Between the World and Me by Ta-nehisi Coates 

Pre-Post- Racial America by Sandhya Jha 

More Than Words by Erin Wathen

Night School by Lee Child

42 Faith: The Rest of the Jackie Robinson Story by Ed Henry

The Myth of Persecution by Candida Moss

Shoe Dog by Phil Knight

What is the Bible? by Rob Bell

How to Survive a Shipwreck by Jonathan Martin

The Third Reconstruction: How a Moral Movement Is Overcoming the Politics of Division and Fear by William Barber

Ally by Michael D. Oren 

The Road to Character by David Brooks 

Carry On, Warrior by Glennon Doyle

The One Thing by Gary Keller

For the Love by Jen Hatmaker

The Whistler by John Grisham

Option B: Sheryl Sandberg

The Upstarts: How Uber, Airbnb, and the New Companies of Silicon Valley are Changing the World by Brad Stone

Hillbilly Elegy by J.D. Vance

Love Lives Here by Maria Goff

Alexander Hamilton by Ron Chernow

Life’s Too Short to Pretend You’re Not Religious by David Dark

Go Set a Watchman by Harper Lee

 

 

Advent 4 and Christmas Eve

“Love is what we are born with. Fear is what we learn. The spiritual journey is the unlearning of fear and prejudices and the acceptance of love back in our hearts.” Marianne Williamson

happy-holidays

The account of Jesus’ birth that we hear today is the foundation of a way of life. The birth of Jesus is a gritty story. We clean it up a bit so that it’s easier for us to digest. Jesus was born into a less than ideal world in less than ideal conditions. The government of Rome was an imperial monarchy that sought to bring all in line through fear. They used the military and economic inequality to bring fear. For most, it was a less than ideal time to be alive.  Some spoke on behalf of God, but what they were saying was nothing that was of God. Others thought that God had stopped speaking, giving up on the people. People were watching for a messiah, expecting a great warrior, a smooth politician, and a gifted legislator.

No one was expecting the most powerful love of all to come into the world as a baby. Jesus would later in his life describes Gods actions like “a thief in the night.” God sneaks up on us. This day, we are waiting for God to sneak up on the the whole world once again.  In a world that is filled with fear, we need this. We need a savior who is born with the power of love, not the love of power. We need the reminder through the birth of Jesus that we are all born with love. Not fear, but love. Tonight, as we welcome Christ we begin a journey. A journey to who we are created to be, people filled with love in our hearts.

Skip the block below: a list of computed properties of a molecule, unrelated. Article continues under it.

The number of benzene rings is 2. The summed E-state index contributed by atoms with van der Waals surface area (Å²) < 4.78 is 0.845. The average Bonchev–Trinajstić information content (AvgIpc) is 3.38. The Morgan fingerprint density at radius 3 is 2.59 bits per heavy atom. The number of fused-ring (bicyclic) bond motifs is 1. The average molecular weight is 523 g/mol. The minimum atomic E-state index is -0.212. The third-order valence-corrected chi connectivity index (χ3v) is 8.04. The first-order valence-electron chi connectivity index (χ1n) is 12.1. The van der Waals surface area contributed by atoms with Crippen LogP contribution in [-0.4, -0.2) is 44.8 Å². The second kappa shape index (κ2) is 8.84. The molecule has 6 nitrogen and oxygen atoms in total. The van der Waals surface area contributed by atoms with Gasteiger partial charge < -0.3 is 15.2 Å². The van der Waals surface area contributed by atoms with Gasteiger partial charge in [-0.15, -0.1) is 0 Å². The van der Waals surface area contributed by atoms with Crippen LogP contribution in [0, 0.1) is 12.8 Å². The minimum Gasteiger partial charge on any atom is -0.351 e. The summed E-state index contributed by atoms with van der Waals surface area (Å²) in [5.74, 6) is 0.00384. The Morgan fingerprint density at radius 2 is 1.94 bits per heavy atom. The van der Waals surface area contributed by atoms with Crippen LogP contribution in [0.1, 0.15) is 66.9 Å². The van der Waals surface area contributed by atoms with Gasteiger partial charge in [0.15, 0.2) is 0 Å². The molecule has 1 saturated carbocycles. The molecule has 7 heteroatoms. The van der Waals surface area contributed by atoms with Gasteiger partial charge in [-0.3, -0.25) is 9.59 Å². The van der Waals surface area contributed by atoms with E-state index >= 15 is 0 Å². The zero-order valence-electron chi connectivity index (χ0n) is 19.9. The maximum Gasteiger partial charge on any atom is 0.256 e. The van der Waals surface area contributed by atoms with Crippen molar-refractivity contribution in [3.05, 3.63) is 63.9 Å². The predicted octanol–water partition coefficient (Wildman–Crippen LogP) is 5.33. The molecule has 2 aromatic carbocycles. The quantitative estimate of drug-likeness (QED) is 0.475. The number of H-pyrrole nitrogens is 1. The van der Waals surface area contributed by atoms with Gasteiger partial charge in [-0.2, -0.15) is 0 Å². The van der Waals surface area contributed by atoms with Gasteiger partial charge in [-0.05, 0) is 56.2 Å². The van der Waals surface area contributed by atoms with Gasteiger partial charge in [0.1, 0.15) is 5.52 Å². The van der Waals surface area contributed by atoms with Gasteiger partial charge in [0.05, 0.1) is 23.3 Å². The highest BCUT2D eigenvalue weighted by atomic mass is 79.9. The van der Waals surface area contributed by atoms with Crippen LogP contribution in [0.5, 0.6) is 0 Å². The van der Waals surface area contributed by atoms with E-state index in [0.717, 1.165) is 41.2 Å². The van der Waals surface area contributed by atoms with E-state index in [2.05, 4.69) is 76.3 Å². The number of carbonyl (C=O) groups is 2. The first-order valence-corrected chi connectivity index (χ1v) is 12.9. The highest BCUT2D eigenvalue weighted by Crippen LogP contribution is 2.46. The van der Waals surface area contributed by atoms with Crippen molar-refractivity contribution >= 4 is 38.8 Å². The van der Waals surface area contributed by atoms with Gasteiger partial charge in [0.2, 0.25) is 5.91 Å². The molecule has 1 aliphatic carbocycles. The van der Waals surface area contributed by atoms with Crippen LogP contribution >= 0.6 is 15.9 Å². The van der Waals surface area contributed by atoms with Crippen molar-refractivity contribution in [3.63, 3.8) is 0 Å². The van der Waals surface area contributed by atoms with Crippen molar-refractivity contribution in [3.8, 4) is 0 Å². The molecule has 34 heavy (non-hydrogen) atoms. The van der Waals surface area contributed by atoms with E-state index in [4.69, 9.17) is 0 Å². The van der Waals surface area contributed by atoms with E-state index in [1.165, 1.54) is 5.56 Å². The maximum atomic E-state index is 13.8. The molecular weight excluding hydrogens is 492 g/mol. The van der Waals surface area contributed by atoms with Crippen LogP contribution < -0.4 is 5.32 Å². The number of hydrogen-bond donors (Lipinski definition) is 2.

Cars Should Run On Electricity

This is a guest post by Bella Gulden, who wrote this two weeks ago for a 4th grade writing project. I found it to be a good word to share from a bright, up and coming writer (I am a little biased) She has something important to share with all of us. 

Cars should run on electricity. Then there could be less global warming, less chance of emergency, and most of all a better and cleaner future. Here are some answers to why cars should run on electricity.

electric-cars-charging-670x335

One reason cars should run on electricity is it will make less global warming happen. Today cars are one of the most used mode of transportation. Cars use gas, so what’s the big deal? Well, when you are driving, the gas will wear away up into fumes. It floats up into the air to pollute cities and homes. Also, when you get an electric car, the Polar Bears will thank you deeply.